Our April 4 cover story examines the pros and cons of the 12-hour shift. From increased schedule flexibility to sleep deprivation, nurses have long debated the costs and benefits of the long shift. Greater Philadelphia Tri-State recruiters share how the availability of this schedule impacts recruitment, retention and bedside care in their hospitals.
Maureen (Mickey) Mullin, RN, MSN, OCN, CHCR
Nursing Career Specialist
Fox Chase Cancer Center, Philadelphia
When facilities started implementing 12-hour shifts, it was an effective recruitment tool. Nurses loved the benefit of working three days a week (36 hours) and receiving full-time benefits. Now that most hospitals use this model, many nurses dont see it as a recruitment effort, but rather as standard procedure.
Amy Taylor O’Brien
Director, HR Business Partners
Abington (Pa.) Memorial Hospital
Giving nurses the ability to work 12-hour shifts allows us to provide flexibility to our nursing staff to be able to work less than a normal 40-hour workweek and, in most cases, continue to receive benefits. Many nurses prefer the shorter workweek and ask for the 12-hour shifts. When we can accommodate the requests, the 12-hour shifts are a good recruitment and retention tool.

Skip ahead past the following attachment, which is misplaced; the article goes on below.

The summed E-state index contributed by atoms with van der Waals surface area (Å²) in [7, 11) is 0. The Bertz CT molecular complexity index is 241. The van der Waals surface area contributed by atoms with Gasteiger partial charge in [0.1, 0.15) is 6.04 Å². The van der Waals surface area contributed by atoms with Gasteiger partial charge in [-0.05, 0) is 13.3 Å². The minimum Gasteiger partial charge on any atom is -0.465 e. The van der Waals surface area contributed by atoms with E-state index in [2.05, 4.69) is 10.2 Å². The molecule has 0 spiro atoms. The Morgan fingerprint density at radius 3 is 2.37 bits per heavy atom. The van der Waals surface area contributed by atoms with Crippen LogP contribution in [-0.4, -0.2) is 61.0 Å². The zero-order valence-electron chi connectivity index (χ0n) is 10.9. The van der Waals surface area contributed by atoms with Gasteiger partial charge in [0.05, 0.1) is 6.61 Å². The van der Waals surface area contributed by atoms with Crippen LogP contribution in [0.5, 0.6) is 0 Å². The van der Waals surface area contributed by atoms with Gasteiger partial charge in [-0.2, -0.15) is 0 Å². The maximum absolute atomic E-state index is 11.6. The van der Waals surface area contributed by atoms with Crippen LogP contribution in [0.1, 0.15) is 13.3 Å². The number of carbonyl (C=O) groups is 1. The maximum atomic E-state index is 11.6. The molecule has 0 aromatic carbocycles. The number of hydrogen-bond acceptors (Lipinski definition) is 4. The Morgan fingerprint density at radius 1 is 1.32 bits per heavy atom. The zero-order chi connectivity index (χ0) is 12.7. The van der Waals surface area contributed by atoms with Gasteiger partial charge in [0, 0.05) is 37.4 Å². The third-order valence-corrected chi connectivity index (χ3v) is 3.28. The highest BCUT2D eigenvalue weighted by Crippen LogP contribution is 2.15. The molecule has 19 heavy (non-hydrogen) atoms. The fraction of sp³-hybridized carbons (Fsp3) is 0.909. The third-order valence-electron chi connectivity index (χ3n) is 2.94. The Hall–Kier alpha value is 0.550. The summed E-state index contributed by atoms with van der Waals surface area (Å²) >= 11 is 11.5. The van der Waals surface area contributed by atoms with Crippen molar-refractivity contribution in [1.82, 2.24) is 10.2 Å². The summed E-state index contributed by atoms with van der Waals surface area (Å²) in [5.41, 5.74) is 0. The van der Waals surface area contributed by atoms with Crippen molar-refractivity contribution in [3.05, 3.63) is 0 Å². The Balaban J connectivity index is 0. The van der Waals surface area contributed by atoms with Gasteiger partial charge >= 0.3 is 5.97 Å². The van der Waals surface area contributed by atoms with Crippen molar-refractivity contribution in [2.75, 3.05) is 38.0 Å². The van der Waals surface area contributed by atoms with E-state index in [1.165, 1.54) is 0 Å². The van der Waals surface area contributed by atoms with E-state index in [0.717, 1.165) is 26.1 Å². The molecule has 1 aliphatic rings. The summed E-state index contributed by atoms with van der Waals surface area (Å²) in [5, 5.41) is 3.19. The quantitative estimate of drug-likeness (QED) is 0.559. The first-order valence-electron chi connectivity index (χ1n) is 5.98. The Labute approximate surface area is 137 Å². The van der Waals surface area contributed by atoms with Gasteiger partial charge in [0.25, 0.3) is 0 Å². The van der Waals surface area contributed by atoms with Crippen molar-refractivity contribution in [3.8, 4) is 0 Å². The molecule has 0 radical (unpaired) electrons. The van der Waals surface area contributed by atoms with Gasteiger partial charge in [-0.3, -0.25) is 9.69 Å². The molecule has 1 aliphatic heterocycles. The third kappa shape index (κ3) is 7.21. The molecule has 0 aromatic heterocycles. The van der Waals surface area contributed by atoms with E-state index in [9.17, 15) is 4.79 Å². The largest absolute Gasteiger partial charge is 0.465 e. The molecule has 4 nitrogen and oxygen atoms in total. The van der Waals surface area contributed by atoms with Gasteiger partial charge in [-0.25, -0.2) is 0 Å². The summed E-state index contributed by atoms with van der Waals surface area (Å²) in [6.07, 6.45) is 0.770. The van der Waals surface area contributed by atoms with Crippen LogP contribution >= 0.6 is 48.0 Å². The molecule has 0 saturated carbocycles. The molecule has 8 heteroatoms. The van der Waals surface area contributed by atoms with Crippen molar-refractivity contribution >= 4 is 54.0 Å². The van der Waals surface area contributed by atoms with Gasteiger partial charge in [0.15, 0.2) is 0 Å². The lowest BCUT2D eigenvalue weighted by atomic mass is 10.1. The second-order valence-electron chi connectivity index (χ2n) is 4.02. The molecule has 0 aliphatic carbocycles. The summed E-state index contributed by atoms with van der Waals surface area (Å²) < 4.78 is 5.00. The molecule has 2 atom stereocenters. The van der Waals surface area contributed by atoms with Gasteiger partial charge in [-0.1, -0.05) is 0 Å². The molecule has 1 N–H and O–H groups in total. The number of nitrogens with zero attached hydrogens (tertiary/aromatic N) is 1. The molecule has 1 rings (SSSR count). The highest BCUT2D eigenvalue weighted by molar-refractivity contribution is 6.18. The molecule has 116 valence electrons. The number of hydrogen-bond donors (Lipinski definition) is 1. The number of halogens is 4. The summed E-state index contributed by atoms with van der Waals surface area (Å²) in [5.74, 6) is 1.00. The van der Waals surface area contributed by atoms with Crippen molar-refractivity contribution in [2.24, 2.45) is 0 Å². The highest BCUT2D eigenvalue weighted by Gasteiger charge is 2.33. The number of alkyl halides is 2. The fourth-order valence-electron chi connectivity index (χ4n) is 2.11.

Susan Battaglia, RN
Director, Nurse Recruitment and Retention
AtlantiCare Regional Medical Center, Pomona, N.J.
At AtlantiCare Regional Medical Center, we are all primarily using 12-hour shifts on our nursing units. Because it is something we have had for many years and is similar to other hospitals in our area, it is not a big recruitment advantage. It is a positive for staff who work three 12-hour shifts to maintain their full-time status. This gives them four days off a week, which works well with their schedules and home lives. We also have self-scheduling, which gives nurses extra flexibility. Though three 12-hour shifts can be physically demanding, the trade-off of having four days off is something nurses would not want to give up.